Putin’s meatgrinder tactics are destroying a generation of Russian men

Ukrainian soldiers firing artillery in the direction of Bakhmut
Ukrainian soldiers firing artillery in the direction of Bakhmut
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Vladimir Putin’s regime is in its death throes. His “special military operation”, far from disarming Ukraine, has only succeeded in disarming Russia. Moscow has lost over 220,000 soldiers to death or injury alongside 1,900 tanks. These are the sort of numbers we associate with the first world war; modern militaries are rarely built to handle such catastrophic losses.

It’s no wonder that videos on social media appear to show burgeoning mutinies in the ranks of Russian units, or the much-feared criminals of the Wagner group complaining that they have no ammunition. The fighting around Bakhmut resembles Passchendaele or the Somme, with barely trained recruits sent into killzones to die.

So desperate is Russia for manpower that I am now hearing credible reports that the Kremlin has identified around 4 million people across the country that it believes could be press-ganged into the army. These, it believes, are men whose absence would be little missed; those with no fixed abode, with no close family, and sometimes with intellectual disabilities or drug use issues that make it difficult to hold down work. If these reports are correct, they will be given a day or two of training, a gun – and ammunition if they are lucky – before they are pushed to the front.

There it is believed that Putin’s conscripts last little more than seven days before they leave. If they are lucky, they are wounded. If they are a little less lucky, they leave in a coffin. And for some, they will be left to rot where they fall with nobody at home much the wiser. Is this really so difficult to believe when Moscow has already emptied its jails of murderers and rapists to fight and die in these same trnches?

The Russian air force appears to be welded to the ground, and the Navy seems capable only of offering gun turrets to be stuck onto old tank chassis. These Frankenstein creations look more like the original designs from the First World War, and are probably about as effective on the modern battlefield. It’s only human mass that Russia now has to offer.

Worse still for Putin, the Russian economy is showing signs of weakness. Sanctioned by the West and reliant on sales of oil and gas at steep discounts, the state coffers are beginning to run dry. His oligarchs, with their superyachts in drydocks, their assets frozen or seized, and their access to socialite playgrounds cut off, may well be running out of patience with their supreme leader.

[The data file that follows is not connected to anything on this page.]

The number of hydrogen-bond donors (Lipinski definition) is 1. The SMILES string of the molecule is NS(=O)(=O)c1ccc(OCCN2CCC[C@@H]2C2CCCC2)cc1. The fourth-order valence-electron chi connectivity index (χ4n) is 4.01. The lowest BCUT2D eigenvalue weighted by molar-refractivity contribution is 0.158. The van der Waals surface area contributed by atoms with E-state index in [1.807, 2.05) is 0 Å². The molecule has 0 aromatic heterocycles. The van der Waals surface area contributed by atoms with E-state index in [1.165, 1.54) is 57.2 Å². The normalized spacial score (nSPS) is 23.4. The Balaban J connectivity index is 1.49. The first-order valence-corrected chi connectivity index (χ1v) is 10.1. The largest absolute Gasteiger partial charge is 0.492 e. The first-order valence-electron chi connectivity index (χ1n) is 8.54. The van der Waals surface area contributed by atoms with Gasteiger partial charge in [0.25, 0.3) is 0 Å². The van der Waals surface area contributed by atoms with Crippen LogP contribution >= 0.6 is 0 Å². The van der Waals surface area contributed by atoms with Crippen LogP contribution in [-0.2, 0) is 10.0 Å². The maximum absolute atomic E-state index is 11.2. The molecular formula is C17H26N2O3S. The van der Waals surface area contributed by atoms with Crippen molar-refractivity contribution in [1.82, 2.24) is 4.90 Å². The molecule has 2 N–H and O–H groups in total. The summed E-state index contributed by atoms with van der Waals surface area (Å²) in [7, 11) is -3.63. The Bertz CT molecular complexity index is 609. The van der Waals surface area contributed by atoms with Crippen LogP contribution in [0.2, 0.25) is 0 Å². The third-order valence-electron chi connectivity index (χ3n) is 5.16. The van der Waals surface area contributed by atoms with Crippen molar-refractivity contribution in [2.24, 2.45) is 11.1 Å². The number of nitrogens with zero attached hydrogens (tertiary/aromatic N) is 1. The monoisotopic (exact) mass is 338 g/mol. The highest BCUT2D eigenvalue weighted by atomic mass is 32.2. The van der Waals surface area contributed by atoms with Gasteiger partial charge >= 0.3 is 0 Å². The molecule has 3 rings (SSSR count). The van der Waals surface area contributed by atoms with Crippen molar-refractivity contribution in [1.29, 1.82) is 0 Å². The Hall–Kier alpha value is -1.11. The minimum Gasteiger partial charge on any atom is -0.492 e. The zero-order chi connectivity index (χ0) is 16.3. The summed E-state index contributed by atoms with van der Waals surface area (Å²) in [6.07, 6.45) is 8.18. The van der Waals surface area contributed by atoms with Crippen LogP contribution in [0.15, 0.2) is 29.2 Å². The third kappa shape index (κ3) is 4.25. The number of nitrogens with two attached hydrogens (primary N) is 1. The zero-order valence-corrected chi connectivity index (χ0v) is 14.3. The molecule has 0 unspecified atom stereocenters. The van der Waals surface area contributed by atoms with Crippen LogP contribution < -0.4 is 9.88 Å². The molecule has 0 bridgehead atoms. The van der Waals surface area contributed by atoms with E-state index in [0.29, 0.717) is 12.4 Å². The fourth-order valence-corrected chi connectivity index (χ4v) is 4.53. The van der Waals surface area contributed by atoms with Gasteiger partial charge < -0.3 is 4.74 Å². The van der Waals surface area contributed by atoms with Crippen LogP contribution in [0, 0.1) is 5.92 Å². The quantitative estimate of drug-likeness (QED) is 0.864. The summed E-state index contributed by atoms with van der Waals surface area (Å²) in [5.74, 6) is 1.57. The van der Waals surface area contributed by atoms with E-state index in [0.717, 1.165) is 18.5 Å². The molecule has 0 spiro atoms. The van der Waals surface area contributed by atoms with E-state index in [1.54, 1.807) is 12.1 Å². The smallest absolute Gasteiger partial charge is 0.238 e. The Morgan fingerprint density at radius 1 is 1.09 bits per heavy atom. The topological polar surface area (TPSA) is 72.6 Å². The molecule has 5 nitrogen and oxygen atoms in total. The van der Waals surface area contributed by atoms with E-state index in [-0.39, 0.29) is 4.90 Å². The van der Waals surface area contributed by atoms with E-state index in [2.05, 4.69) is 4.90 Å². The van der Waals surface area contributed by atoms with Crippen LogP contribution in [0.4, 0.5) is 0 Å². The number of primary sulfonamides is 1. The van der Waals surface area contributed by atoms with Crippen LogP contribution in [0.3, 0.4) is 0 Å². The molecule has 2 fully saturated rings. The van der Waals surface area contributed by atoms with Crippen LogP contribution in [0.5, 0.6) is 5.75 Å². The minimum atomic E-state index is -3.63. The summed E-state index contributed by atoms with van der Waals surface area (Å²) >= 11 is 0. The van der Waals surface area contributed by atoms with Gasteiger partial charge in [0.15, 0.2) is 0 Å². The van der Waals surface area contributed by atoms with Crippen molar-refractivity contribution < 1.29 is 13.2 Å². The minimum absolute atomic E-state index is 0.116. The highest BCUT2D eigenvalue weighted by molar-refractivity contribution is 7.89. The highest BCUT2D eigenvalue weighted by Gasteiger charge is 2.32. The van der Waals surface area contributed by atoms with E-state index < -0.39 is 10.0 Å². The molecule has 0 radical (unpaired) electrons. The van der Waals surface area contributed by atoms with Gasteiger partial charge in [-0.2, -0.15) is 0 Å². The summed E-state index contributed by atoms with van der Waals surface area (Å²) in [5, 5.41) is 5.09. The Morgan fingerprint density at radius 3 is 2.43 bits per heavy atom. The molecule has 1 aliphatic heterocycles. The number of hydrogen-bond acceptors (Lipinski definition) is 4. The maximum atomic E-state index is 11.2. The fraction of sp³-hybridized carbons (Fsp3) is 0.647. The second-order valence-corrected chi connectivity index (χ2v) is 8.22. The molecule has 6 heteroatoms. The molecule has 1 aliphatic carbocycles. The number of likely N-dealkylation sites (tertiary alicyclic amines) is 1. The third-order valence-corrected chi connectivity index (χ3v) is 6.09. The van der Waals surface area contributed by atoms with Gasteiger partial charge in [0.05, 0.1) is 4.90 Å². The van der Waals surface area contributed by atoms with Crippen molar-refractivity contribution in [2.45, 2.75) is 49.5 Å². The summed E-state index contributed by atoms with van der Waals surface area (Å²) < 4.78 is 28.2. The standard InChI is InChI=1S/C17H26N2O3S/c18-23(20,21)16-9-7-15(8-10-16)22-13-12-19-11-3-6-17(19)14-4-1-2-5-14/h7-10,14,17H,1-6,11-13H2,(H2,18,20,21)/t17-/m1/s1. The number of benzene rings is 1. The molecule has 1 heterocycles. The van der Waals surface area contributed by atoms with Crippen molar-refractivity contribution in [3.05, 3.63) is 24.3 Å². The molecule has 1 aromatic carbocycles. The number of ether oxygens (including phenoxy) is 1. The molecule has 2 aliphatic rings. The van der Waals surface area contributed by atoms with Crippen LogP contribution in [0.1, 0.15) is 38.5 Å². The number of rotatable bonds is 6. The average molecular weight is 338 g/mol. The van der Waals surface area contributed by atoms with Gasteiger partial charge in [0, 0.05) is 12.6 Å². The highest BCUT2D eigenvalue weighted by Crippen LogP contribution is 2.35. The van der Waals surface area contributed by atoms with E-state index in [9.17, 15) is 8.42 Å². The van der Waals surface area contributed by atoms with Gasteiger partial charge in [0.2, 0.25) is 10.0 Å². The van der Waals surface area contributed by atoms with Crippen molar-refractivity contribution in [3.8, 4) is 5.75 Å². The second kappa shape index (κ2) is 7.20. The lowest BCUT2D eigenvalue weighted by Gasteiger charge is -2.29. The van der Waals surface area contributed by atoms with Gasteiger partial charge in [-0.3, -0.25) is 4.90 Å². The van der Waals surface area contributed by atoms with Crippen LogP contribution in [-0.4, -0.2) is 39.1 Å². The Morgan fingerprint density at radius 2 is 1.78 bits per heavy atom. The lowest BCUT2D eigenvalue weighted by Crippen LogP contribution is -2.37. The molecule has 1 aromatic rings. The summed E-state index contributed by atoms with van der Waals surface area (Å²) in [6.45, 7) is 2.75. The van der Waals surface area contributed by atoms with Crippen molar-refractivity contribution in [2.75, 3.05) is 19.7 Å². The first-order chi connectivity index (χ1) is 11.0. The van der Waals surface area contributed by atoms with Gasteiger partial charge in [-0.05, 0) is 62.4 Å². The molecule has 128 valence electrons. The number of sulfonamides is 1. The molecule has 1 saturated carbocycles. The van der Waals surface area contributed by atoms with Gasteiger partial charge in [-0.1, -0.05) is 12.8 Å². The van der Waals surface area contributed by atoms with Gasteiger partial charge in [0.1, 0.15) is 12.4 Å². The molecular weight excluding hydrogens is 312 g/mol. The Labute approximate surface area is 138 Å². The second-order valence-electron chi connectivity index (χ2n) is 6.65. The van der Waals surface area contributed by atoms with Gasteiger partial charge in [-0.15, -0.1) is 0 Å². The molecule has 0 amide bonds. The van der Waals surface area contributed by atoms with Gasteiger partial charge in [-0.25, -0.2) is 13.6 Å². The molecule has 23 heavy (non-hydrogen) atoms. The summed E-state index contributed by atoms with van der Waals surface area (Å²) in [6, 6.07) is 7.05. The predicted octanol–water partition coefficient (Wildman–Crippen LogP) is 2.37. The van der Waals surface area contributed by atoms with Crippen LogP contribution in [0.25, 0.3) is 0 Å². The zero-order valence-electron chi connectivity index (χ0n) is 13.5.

The Russian autocrat may now be looking for a face-saving way out of his Ukraine misadventure. Teetering on the precipice, he will need a way to appease his people, his oligarchs and to placate the Western powers. His threats of nuclear destruction are an empty bluff; he knows that any escalation with weapons of mass destruction would result in Nato destroying what’s left of his armed forces, an outcome which would be followed rapidly by his own defenestration.

He can’t sue for peace to keep the gains he’s won to date; the Ukrainian people will not accept it with the tides of war turning in their favour. He might try to trade the Donbas for a concession on the status of the Crimea, but there is pro-Ukraine sentiment on that very peninsula. President Xi Jinping, meanwhile, shows no interest in bailing Russia out. Why would he, when Putin’s failure is making Moscow ever more dependent on Beijing?

Col Hamish de Bretton-Gordon is a former commander of the 1st Royal Tank Regiment.

Hamish de Bretton-Gordon is a regular contributor to the Telegraph's 'Ukraine: The Latest' podcast. With over 27 million downloads, it is your go-to source for live reaction and correspondents reporting on the ground. You can listen here